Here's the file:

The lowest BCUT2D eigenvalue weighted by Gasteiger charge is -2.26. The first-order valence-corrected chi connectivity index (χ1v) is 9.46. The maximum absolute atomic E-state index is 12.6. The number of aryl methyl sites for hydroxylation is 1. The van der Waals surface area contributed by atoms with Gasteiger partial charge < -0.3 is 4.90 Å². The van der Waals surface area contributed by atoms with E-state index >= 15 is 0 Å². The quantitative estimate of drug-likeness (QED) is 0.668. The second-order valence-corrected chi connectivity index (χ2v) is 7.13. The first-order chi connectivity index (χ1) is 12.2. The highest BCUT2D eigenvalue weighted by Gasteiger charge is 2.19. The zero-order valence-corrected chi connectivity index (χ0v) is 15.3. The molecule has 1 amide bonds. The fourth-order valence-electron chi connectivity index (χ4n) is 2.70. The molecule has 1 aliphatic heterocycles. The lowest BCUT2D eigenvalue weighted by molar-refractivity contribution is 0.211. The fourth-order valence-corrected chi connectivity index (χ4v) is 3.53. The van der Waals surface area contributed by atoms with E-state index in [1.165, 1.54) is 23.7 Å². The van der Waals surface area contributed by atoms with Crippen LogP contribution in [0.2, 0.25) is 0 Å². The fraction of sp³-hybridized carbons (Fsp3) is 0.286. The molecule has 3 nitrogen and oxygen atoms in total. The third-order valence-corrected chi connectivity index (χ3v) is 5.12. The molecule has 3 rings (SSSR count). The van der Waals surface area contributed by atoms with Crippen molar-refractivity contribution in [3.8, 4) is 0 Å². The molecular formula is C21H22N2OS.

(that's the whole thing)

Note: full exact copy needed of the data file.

The lowest BCUT2D eigenvalue weighted by Gasteiger charge is -2.26. The first-order valence-corrected chi connectivity index (χ1v) is 9.46. The maximum absolute atomic E-state index is 12.6. The number of aryl methyl sites for hydroxylation is 1. The van der Waals surface area contributed by atoms with Gasteiger partial charge < -0.3 is 4.90 Å². The van der Waals surface area contributed by atoms with E-state index >= 15 is 0 Å². The quantitative estimate of drug-likeness (QED) is 0.668. The second-order valence-corrected chi connectivity index (χ2v) is 7.13. The first-order chi connectivity index (χ1) is 12.2. The highest BCUT2D eigenvalue weighted by Gasteiger charge is 2.19. The zero-order valence-corrected chi connectivity index (χ0v) is 15.3. The molecule has 1 amide bonds. The fourth-order valence-electron chi connectivity index (χ4n) is 2.70. The molecule has 1 aliphatic heterocycles. The lowest BCUT2D eigenvalue weighted by molar-refractivity contribution is 0.211. The fourth-order valence-corrected chi connectivity index (χ4v) is 3.53. The van der Waals surface area contributed by atoms with E-state index in [1.165, 1.54) is 23.7 Å². The van der Waals surface area contributed by atoms with Crippen LogP contribution in [0.2, 0.25) is 0 Å². The fraction of sp³-hybridized carbons (Fsp3) is 0.286. The molecule has 3 nitrogen and oxygen atoms in total. The third-order valence-corrected chi connectivity index (χ3v) is 5.12. The molecule has 3 rings (SSSR count). The van der Waals surface area contributed by atoms with Crippen molar-refractivity contribution in [3.8, 4) is 0 Å². The molecular formula is C21H22N2OS.